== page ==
Oklahoma St lawsuit vs Texas assistant set for trial

AUSTIN, Texas (AP) Oklahoma State's breach-of-contract lawsuit against former football assistant coach Joe Wickline is headed to trial in 2016.

Wickline and Oklahoma State had wanted Oklahoma District Court Judge Stephen Kistler to rule in their favor from the bench. In a ruling signed late Monday, Kistler determined the case still has ''genuine issues of material fact that justify a trial.''

Oklahoma State says Wickline owes the school nearly $600,000 for his move to Texas, where he is primarily the offensive line coach, instead of taking a job that required him to call plays, as specified in his previous contract. Sworn testimony from Wickline and Texas head coach Charlie Strong said Wickline did call some plays in 2014. Those duties are now assigned to assistant Jay Norvell.

The case has been a curiosity around the Big 12 and college football because it has one rival program's lawyers probing the inner workings and strategy sessions of another.

Although Texas has not been named in the lawsuit, the case has been uncomfortable for the Longhorns program. Strong, assistant head and former lead play caller Shawn Watson, and Wickline have already given long depositions. And there may be more to come.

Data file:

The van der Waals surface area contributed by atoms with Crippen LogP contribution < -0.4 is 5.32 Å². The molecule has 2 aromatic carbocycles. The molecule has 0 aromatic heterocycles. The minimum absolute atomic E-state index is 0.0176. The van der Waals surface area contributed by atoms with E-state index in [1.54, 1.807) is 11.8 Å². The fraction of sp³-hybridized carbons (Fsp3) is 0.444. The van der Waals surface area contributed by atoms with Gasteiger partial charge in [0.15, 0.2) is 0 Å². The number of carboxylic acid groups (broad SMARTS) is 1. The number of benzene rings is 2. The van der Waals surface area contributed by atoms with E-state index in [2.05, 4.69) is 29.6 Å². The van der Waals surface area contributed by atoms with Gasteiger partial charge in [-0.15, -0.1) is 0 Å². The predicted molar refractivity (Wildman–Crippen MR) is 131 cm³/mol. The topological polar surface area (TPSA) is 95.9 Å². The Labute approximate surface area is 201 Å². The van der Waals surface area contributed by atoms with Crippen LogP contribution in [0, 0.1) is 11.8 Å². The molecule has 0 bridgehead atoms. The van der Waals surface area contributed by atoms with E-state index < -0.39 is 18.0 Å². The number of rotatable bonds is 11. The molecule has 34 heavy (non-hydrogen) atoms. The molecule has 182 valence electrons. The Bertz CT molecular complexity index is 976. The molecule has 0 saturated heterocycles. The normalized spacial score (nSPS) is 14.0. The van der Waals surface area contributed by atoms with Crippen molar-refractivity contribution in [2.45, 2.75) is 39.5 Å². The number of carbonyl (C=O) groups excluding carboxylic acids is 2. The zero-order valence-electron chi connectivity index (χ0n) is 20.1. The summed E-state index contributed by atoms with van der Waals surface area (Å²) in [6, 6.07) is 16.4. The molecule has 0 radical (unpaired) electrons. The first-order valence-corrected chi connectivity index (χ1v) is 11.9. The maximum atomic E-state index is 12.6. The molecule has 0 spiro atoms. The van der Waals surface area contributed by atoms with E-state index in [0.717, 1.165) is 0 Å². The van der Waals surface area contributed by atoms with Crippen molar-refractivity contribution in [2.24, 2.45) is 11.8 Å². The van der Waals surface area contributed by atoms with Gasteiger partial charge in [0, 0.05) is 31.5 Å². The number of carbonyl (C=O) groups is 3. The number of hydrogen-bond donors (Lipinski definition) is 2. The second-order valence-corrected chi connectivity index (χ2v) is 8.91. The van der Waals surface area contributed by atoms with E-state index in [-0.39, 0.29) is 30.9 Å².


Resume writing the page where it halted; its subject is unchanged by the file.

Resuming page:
After Strong gave play-calling duties to Norvell after the first game this season, Oklahoma State informed Texas it wants new depositions from Strong and his assistants, as well as assistant athletic director Arthur Johnson and former starting quarterback Tyrone Swoopes, who is still on the team.

Also targeted for a deposition is former Texas athletic director Steve Patterson, who was forced to resign earlier this month. Interim AD Mike Perrin has declined comment.

Wickline attorney Guy Clark said he thinks the previous statements show that Wickline called plays.

''There is strong support for that, but it will be up to a jury to decide,'' Clark said.

Longhorns fans have clamored for Texas to help Wickline settle the case without further depositions or distractions for the program. Clark said he hasn't discussed that possibility with Wickline.

''The University of Texas does not have any legal obligation to Wickline with respect his Oklahoma State contract or to Oklahoma State with respect to that contract,'' Clark said.

Oklahoma State spokesman Gary Shutt said in a statement, ''We look forward to completing the discovery process and resolving the matter at trial.'' Texas officials did not respond to requests for comment.

Oklahoma State beat Texas 30-27 last week. In Norvell's third game calling the Texas offense, the Longhorns scored just one offensive touchdown, had 11 first downs and 290 total yards.

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